Drones have been used as part of the U.S. counter terrorism efforts since the 9/11 attacks on the U.S. in 2001. In recent years drones became more technologically capable and less costly placing them at the center of Washington's war on terror.

U.S. drone attacks are conducted frequently in several countries, including Afghanistan, Pakistan, Yemen, Somalia Iraq and Syria.

Yemen, Somalia and parts of Syria and Iraq are not, by the U.S. definition, battlefields, which therefore renders it illegal, according to loose international agreements, to carry out military operations there, let alone extrajudicial killings using drones.

According to The Intercept’s documents, nearly 90 percent of people killed in recent drone strikes in Afghanistan "were not the intended targets" of the attacks.

Yemen has been one of the most affected countries by Obama’s drone program. The Bush administration first kicked off drone attacks against al-Qaida’s branch there, regarded as one of the extremist group’s deadliest franchises.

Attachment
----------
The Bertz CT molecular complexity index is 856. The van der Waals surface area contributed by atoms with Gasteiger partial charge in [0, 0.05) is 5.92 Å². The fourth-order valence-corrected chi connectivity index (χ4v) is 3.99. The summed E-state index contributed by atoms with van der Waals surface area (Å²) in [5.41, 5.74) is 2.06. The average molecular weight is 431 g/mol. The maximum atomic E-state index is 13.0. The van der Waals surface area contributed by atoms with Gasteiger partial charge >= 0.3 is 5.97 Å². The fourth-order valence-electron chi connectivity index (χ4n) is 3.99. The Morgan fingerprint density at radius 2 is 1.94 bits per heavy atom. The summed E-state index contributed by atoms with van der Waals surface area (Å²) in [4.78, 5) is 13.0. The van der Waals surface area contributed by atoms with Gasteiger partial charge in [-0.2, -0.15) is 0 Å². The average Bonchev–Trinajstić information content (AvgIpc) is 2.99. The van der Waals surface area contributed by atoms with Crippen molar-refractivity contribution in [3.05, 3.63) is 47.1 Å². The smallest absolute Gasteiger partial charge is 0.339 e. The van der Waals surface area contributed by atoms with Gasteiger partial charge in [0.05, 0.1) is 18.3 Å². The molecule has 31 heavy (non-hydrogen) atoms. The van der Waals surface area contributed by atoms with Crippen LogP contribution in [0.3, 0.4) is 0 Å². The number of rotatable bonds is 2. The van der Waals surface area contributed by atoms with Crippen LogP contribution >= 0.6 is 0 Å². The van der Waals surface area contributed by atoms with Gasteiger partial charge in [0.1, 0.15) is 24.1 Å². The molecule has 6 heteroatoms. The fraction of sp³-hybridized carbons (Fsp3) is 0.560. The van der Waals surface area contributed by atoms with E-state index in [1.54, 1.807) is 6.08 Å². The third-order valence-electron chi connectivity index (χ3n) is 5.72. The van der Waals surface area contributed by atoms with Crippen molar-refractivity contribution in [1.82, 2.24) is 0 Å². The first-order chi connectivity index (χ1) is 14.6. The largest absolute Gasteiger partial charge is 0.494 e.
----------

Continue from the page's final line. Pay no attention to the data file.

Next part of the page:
Obama expanded on Bush’s operation in Yemen and elsewhere. But despite the Obama administration's claims of success, analysts and military experts say the Yemen drone program is in fact strengthening al-Qaida and other extremist groups there.

Jillian Schwedler, a political-science professor in New York, argued in an interview for The Atlantic magazine last September, that for al-Qaida, “the drone program is a gift from the heavens. Its recruiting narrative exploits common misconceptions of American omnipotence, offering an alternative route to justice and empowerment.”

Schwedler, who spent the last two decades researching and traveling in Yemen, stressed that such operations are simply seen by locals as an undeclared war against their countries.

“Regardless of American perceptions about the legitimacy or efficacy of the attacks, what Yemeni could now deny that the United States is waging an undeclared war on Yemen?”

According to the data collected by the Bureau for Investigative Journalism, a website that has been keeping a database of all drone strikes, the U.S. has conducted up to 200 drone strikes in Yemen killing up to 160 civilians between 2002 and 2015.